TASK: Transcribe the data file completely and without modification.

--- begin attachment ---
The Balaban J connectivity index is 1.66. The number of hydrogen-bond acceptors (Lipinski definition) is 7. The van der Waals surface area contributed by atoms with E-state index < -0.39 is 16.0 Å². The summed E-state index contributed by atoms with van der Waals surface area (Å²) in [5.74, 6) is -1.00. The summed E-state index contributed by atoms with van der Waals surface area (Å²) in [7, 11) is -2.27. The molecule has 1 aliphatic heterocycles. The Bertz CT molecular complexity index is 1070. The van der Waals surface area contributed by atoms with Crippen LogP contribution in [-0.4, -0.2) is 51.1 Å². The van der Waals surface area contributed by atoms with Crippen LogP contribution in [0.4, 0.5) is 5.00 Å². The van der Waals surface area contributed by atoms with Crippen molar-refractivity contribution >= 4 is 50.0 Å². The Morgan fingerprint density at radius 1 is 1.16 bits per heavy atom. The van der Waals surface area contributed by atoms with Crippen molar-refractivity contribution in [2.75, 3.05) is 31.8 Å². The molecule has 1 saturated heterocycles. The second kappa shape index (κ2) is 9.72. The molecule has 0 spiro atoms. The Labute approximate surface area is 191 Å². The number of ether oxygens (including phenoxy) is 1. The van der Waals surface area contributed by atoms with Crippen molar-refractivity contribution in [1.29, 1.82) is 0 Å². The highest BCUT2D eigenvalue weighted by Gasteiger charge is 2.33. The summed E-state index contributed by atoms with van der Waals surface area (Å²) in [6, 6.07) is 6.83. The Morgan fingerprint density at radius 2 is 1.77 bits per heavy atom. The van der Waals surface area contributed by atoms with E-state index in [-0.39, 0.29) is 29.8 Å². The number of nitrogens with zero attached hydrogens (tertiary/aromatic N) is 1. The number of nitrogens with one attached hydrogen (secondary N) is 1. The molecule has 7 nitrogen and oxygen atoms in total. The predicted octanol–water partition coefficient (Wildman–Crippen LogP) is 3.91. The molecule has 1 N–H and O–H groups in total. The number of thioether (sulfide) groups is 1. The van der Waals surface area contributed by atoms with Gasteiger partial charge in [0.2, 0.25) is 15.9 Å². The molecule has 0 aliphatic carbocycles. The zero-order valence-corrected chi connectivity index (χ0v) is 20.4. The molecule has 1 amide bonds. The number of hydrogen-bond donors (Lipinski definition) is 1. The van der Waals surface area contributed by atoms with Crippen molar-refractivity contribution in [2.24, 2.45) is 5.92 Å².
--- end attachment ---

The Balaban J connectivity index is 1.66. The number of hydrogen-bond acceptors (Lipinski definition) is 7. The van der Waals surface area contributed by atoms with E-state index < -0.39 is 16.0 Å². The summed E-state index contributed by atoms with van der Waals surface area (Å²) in [5.74, 6) is -1.00. The summed E-state index contributed by atoms with van der Waals surface area (Å²) in [7, 11) is -2.27. The molecule has 1 aliphatic heterocycles. The Bertz CT molecular complexity index is 1070. The van der Waals surface area contributed by atoms with Crippen LogP contribution in [-0.4, -0.2) is 51.1 Å². The van der Waals surface area contributed by atoms with Crippen LogP contribution in [0.4, 0.5) is 5.00 Å². The van der Waals surface area contributed by atoms with Crippen molar-refractivity contribution >= 4 is 50.0 Å². The Morgan fingerprint density at radius 1 is 1.16 bits per heavy atom. The van der Waals surface area contributed by atoms with Crippen molar-refractivity contribution in [2.75, 3.05) is 31.8 Å². The molecule has 1 saturated heterocycles. The second kappa shape index (κ2) is 9.72. The molecule has 0 spiro atoms. The Labute approximate surface area is 191 Å². The number of ether oxygens (including phenoxy) is 1. The van der Waals surface area contributed by atoms with Crippen molar-refractivity contribution in [1.29, 1.82) is 0 Å². The highest BCUT2D eigenvalue weighted by Gasteiger charge is 2.33. The summed E-state index contributed by atoms with van der Waals surface area (Å²) in [6, 6.07) is 6.83. The Morgan fingerprint density at radius 2 is 1.77 bits per heavy atom. The van der Waals surface area contributed by atoms with E-state index in [-0.39, 0.29) is 29.8 Å². The number of nitrogens with zero attached hydrogens (tertiary/aromatic N) is 1. The number of nitrogens with one attached hydrogen (secondary N) is 1. The molecule has 7 nitrogen and oxygen atoms in total. The predicted octanol–water partition coefficient (Wildman–Crippen LogP) is 3.91. The molecule has 1 N–H and O–H groups in total. The number of thioether (sulfide) groups is 1. The van der Waals surface area contributed by atoms with Gasteiger partial charge in [0.2, 0.25) is 15.9 Å². The molecule has 0 aliphatic carbocycles. The zero-order valence-corrected chi connectivity index (χ0v) is 20.4. The molecule has 1 amide bonds. The number of hydrogen-bond donors (Lipinski definition) is 1. The van der Waals surface area contributed by atoms with Crippen molar-refractivity contribution in [2.24, 2.45) is 5.92 Å².